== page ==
Ofsted has praised an Essex school following its first inspection since it became an academy, despite protests against the move.

Waltham Holy Cross Primary Academy was initially embroiled in conflict when the Department for Education decided in 2018 it should become an academy, after Ofsted put it in special measures.

The move was met with strong opposition from staff and parent communities, leading to striking and various protest actions.

Despite this, the school was officially enrolled in the NET Academies Trust in late 2019.

Ofsted has now carried out its first inspection of the the Essex based institution, ranking it as 'good' with particular regard for its "outstanding pupil behaviour and attitudes" and "outstanding leadership and management".

Sarah Clarke, head of school at Waltham Holy Cross Primary Academy, expressed her delight in the assessment. 

She said: "We are all delighted with the Ofsted report.

"This has been several years of hard work and I want to pay tribute to the incredibly talented staff team here at the school and the support we have had from NET Academies Trust."

Incredibly, one of the original opponents of the move, Jayshree Tailor, is now a parent governor at the school, having led the anti-academy campaign.

Ms Taylor said: "NET Academies have fulfilled every promise they made when they sponsored Waltham Holy Cross.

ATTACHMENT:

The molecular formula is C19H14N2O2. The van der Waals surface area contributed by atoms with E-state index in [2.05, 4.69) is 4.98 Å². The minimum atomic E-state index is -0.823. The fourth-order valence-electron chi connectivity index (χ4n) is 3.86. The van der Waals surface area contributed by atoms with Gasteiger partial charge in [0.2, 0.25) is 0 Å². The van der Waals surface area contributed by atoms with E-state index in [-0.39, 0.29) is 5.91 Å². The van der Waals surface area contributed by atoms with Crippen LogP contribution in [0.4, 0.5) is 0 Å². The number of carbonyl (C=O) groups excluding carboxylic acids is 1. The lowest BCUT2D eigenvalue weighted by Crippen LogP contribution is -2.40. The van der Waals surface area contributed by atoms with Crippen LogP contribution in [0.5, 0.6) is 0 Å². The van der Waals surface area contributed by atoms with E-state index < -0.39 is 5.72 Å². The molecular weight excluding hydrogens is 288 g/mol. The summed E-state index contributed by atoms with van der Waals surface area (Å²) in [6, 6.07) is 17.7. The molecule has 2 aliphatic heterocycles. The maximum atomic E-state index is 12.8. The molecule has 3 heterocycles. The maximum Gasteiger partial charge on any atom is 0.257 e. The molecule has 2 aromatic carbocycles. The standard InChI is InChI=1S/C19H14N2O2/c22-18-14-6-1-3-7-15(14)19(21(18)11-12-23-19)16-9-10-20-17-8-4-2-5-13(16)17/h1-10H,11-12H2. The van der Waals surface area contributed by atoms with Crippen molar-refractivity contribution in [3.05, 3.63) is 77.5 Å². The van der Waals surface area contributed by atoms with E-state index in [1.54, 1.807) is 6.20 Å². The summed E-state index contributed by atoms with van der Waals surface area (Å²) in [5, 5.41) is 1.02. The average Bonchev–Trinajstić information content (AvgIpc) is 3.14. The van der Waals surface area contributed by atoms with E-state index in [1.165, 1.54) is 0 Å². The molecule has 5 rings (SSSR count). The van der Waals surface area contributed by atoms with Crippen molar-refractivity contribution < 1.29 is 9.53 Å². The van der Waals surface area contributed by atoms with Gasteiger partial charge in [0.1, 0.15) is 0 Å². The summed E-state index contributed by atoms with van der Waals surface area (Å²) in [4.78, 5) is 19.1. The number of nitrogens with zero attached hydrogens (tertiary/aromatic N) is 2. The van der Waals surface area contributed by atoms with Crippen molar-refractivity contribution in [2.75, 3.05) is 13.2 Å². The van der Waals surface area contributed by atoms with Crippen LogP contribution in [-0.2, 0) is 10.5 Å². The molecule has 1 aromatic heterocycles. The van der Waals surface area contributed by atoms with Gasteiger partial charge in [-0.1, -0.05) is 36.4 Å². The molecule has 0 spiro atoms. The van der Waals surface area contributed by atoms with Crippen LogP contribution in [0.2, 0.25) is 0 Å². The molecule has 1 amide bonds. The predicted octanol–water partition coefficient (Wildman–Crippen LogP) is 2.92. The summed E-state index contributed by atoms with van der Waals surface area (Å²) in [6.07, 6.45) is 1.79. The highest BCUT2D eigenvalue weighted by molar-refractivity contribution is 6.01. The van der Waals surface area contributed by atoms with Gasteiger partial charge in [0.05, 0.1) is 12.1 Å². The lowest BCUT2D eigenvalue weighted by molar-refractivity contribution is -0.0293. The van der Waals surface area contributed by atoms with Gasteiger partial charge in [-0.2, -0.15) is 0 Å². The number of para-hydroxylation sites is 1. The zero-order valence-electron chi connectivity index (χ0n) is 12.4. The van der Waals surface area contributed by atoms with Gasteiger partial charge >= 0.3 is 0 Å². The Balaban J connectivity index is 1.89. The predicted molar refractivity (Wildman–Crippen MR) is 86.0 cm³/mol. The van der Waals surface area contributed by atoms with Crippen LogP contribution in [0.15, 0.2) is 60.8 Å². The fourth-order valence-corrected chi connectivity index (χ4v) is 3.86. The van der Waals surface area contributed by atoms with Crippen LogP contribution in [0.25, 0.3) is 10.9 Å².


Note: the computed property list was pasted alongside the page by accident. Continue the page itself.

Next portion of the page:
"The school is now a happy, thriving learning environment."

Highlights from the Ofsted report painted a positive picture, including praise for the "pupils [who] proudly and happily attend this school," and that "all staff have high expectations for pupils."

It particularly noted pupils "behave exceptionally well" and are producing "high-quality work".

The report also commends the "well-considered and ambitious curriculum" developed by the school and applauded the "well-trained and knowledgeable" teachers, hardworking pupils, and the "swift and effective" school improvement.

Jo Coton, the chief executive officer of NET Academies Trust, said: "The scale of the opposition in 2018 and 2019 made it a very difficult time for us.

"There were marches and protests, and strikes by staff, and it took its toll.

"It would have been easier to withdraw and just focus on the great schools already in our trust.

"But we had been asked to take the school on by the Government and we knew we could improve it."

"When the school eventually joined NET, we spent a huge amount of time talking to parents, showing them we wanted the same as them and putting in place the good practice that we knew would have a positive impact."